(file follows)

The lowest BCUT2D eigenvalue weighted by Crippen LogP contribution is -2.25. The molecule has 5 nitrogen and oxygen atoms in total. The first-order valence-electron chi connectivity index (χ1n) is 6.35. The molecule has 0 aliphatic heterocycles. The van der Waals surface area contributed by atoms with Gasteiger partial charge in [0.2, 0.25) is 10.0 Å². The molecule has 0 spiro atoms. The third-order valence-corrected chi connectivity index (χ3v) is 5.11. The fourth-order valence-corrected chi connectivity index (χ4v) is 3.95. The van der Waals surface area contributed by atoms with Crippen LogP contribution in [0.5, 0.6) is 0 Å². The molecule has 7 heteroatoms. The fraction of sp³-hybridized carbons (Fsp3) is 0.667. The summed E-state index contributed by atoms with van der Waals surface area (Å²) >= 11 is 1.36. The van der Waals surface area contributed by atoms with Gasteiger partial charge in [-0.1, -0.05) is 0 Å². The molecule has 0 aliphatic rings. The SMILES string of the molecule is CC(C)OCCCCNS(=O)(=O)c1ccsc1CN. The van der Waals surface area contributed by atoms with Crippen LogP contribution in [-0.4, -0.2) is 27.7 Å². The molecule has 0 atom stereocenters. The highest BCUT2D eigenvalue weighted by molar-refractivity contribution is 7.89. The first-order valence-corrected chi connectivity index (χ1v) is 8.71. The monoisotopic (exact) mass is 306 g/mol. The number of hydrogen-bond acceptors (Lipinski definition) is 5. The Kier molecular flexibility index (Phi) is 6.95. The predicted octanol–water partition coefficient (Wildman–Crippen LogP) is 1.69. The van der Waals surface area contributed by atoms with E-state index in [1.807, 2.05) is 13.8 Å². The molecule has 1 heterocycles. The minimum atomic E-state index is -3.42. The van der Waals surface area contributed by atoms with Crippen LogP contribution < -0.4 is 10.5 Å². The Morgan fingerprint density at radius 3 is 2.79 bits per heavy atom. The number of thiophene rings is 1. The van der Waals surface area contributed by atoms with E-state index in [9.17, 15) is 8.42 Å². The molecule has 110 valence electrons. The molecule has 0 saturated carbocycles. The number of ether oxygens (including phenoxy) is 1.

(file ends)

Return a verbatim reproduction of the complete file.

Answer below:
The lowest BCUT2D eigenvalue weighted by Crippen LogP contribution is -2.25. The molecule has 5 nitrogen and oxygen atoms in total. The first-order valence-electron chi connectivity index (χ1n) is 6.35. The molecule has 0 aliphatic heterocycles. The van der Waals surface area contributed by atoms with Gasteiger partial charge in [0.2, 0.25) is 10.0 Å². The molecule has 0 spiro atoms. The third-order valence-corrected chi connectivity index (χ3v) is 5.11. The fourth-order valence-corrected chi connectivity index (χ4v) is 3.95. The van der Waals surface area contributed by atoms with Crippen LogP contribution in [0.5, 0.6) is 0 Å². The molecule has 7 heteroatoms. The fraction of sp³-hybridized carbons (Fsp3) is 0.667. The summed E-state index contributed by atoms with van der Waals surface area (Å²) >= 11 is 1.36. The van der Waals surface area contributed by atoms with Gasteiger partial charge in [-0.1, -0.05) is 0 Å². The molecule has 0 aliphatic rings. The SMILES string of the molecule is CC(C)OCCCCNS(=O)(=O)c1ccsc1CN. The van der Waals surface area contributed by atoms with Crippen LogP contribution in [-0.4, -0.2) is 27.7 Å². The molecule has 0 atom stereocenters. The highest BCUT2D eigenvalue weighted by molar-refractivity contribution is 7.89. The first-order valence-corrected chi connectivity index (χ1v) is 8.71. The monoisotopic (exact) mass is 306 g/mol. The number of hydrogen-bond acceptors (Lipinski definition) is 5. The Kier molecular flexibility index (Phi) is 6.95. The predicted octanol–water partition coefficient (Wildman–Crippen LogP) is 1.69. The van der Waals surface area contributed by atoms with E-state index in [1.807, 2.05) is 13.8 Å². The molecule has 1 heterocycles. The minimum atomic E-state index is -3.42. The van der Waals surface area contributed by atoms with Crippen LogP contribution < -0.4 is 10.5 Å². The Morgan fingerprint density at radius 3 is 2.79 bits per heavy atom. The number of thiophene rings is 1. The van der Waals surface area contributed by atoms with E-state index in [9.17, 15) is 8.42 Å². The molecule has 110 valence electrons. The molecule has 0 saturated carbocycles. The number of ether oxygens (including phenoxy) is 1.